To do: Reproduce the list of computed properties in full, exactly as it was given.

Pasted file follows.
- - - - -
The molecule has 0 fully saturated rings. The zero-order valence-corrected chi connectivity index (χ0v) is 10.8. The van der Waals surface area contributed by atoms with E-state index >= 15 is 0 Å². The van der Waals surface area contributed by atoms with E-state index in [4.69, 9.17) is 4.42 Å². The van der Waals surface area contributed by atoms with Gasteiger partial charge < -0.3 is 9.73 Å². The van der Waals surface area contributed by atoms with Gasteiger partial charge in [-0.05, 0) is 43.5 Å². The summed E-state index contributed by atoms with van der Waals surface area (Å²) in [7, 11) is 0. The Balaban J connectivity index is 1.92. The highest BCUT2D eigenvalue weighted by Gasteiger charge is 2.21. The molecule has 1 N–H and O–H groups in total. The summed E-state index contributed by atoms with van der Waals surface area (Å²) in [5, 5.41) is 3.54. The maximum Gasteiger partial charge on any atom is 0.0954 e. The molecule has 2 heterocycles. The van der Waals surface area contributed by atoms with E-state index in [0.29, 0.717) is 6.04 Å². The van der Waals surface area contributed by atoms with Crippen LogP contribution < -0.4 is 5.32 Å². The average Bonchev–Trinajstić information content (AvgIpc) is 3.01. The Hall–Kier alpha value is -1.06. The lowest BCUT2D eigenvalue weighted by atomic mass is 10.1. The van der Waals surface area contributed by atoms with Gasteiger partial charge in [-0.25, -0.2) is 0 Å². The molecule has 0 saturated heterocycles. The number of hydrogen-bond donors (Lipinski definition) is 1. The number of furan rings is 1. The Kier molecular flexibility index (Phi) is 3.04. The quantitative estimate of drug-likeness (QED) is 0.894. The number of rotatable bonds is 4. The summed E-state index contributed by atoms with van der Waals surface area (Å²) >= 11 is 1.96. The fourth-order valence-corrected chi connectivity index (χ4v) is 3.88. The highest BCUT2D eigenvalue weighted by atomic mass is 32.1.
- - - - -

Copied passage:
The molecule has 0 fully saturated rings. The zero-order valence-corrected chi connectivity index (χ0v) is 10.8. The van der Waals surface area contributed by atoms with E-state index >= 15 is 0 Å². The van der Waals surface area contributed by atoms with E-state index in [4.69, 9.17) is 4.42 Å². The van der Waals surface area contributed by atoms with Gasteiger partial charge < -0.3 is 9.73 Å². The van der Waals surface area contributed by atoms with Gasteiger partial charge in [-0.05, 0) is 43.5 Å². The summed E-state index contributed by atoms with van der Waals surface area (Å²) in [7, 11) is 0. The Balaban J connectivity index is 1.92. The highest BCUT2D eigenvalue weighted by Gasteiger charge is 2.21. The molecule has 1 N–H and O–H groups in total. The summed E-state index contributed by atoms with van der Waals surface area (Å²) in [5, 5.41) is 3.54. The maximum Gasteiger partial charge on any atom is 0.0954 e. The molecule has 2 heterocycles. The van der Waals surface area contributed by atoms with E-state index in [0.29, 0.717) is 6.04 Å². The van der Waals surface area contributed by atoms with Crippen LogP contribution < -0.4 is 5.32 Å². The average Bonchev–Trinajstić information content (AvgIpc) is 3.01. The Hall–Kier alpha value is -1.06. The lowest BCUT2D eigenvalue weighted by atomic mass is 10.1. The van der Waals surface area contributed by atoms with Gasteiger partial charge in [-0.25, -0.2) is 0 Å². The molecule has 0 saturated heterocycles. The number of hydrogen-bond donors (Lipinski definition) is 1. The number of furan rings is 1. The Kier molecular flexibility index (Phi) is 3.04. The quantitative estimate of drug-likeness (QED) is 0.894. The number of rotatable bonds is 4. The summed E-state index contributed by atoms with van der Waals surface area (Å²) >= 11 is 1.96. The fourth-order valence-corrected chi connectivity index (χ4v) is 3.88. The highest BCUT2D eigenvalue weighted by atomic mass is 32.1.